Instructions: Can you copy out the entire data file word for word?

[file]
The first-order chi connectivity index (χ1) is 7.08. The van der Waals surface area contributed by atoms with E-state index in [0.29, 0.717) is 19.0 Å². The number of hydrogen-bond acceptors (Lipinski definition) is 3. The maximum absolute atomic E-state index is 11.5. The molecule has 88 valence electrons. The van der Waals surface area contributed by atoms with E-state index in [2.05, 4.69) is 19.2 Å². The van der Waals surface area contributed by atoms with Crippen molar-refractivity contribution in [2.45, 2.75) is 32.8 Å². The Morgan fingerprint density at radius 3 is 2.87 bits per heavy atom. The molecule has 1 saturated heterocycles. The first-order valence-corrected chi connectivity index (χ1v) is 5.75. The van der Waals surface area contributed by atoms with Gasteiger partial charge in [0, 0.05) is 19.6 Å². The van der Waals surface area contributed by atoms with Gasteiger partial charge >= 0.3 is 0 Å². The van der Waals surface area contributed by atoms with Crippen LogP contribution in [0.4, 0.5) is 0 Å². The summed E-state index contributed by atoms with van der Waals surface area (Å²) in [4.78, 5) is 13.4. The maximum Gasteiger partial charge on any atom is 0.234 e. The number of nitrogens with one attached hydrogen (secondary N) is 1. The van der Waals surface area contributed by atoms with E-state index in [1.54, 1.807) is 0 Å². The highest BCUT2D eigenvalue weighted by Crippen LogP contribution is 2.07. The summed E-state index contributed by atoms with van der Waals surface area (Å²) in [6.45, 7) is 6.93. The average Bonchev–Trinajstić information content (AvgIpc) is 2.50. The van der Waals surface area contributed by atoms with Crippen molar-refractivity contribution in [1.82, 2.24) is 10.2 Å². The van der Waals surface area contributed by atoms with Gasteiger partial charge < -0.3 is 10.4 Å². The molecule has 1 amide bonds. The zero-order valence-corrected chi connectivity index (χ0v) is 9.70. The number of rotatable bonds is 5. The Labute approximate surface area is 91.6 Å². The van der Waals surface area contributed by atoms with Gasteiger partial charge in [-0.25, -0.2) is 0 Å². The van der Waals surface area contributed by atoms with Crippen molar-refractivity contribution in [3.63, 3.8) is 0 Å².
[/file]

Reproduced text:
The first-order chi connectivity index (χ1) is 7.08. The van der Waals surface area contributed by atoms with E-state index in [0.29, 0.717) is 19.0 Å². The number of hydrogen-bond acceptors (Lipinski definition) is 3. The maximum absolute atomic E-state index is 11.5. The molecule has 88 valence electrons. The van der Waals surface area contributed by atoms with E-state index in [2.05, 4.69) is 19.2 Å². The van der Waals surface area contributed by atoms with Crippen molar-refractivity contribution in [2.45, 2.75) is 32.8 Å². The Morgan fingerprint density at radius 3 is 2.87 bits per heavy atom. The molecule has 1 saturated heterocycles. The first-order valence-corrected chi connectivity index (χ1v) is 5.75. The van der Waals surface area contributed by atoms with Gasteiger partial charge in [0, 0.05) is 19.6 Å². The van der Waals surface area contributed by atoms with Gasteiger partial charge >= 0.3 is 0 Å². The van der Waals surface area contributed by atoms with Crippen LogP contribution in [0.4, 0.5) is 0 Å². The summed E-state index contributed by atoms with van der Waals surface area (Å²) in [4.78, 5) is 13.4. The maximum Gasteiger partial charge on any atom is 0.234 e. The number of nitrogens with one attached hydrogen (secondary N) is 1. The van der Waals surface area contributed by atoms with E-state index in [1.54, 1.807) is 0 Å². The highest BCUT2D eigenvalue weighted by Crippen LogP contribution is 2.07. The summed E-state index contributed by atoms with van der Waals surface area (Å²) in [6.45, 7) is 6.93. The average Bonchev–Trinajstić information content (AvgIpc) is 2.50. The van der Waals surface area contributed by atoms with Crippen molar-refractivity contribution in [1.82, 2.24) is 10.2 Å². The van der Waals surface area contributed by atoms with Gasteiger partial charge < -0.3 is 10.4 Å². The molecule has 1 amide bonds. The zero-order valence-corrected chi connectivity index (χ0v) is 9.70. The number of rotatable bonds is 5. The Labute approximate surface area is 91.6 Å². The van der Waals surface area contributed by atoms with Gasteiger partial charge in [-0.25, -0.2) is 0 Å². The van der Waals surface area contributed by atoms with Crippen molar-refractivity contribution in [3.63, 3.8) is 0 Å².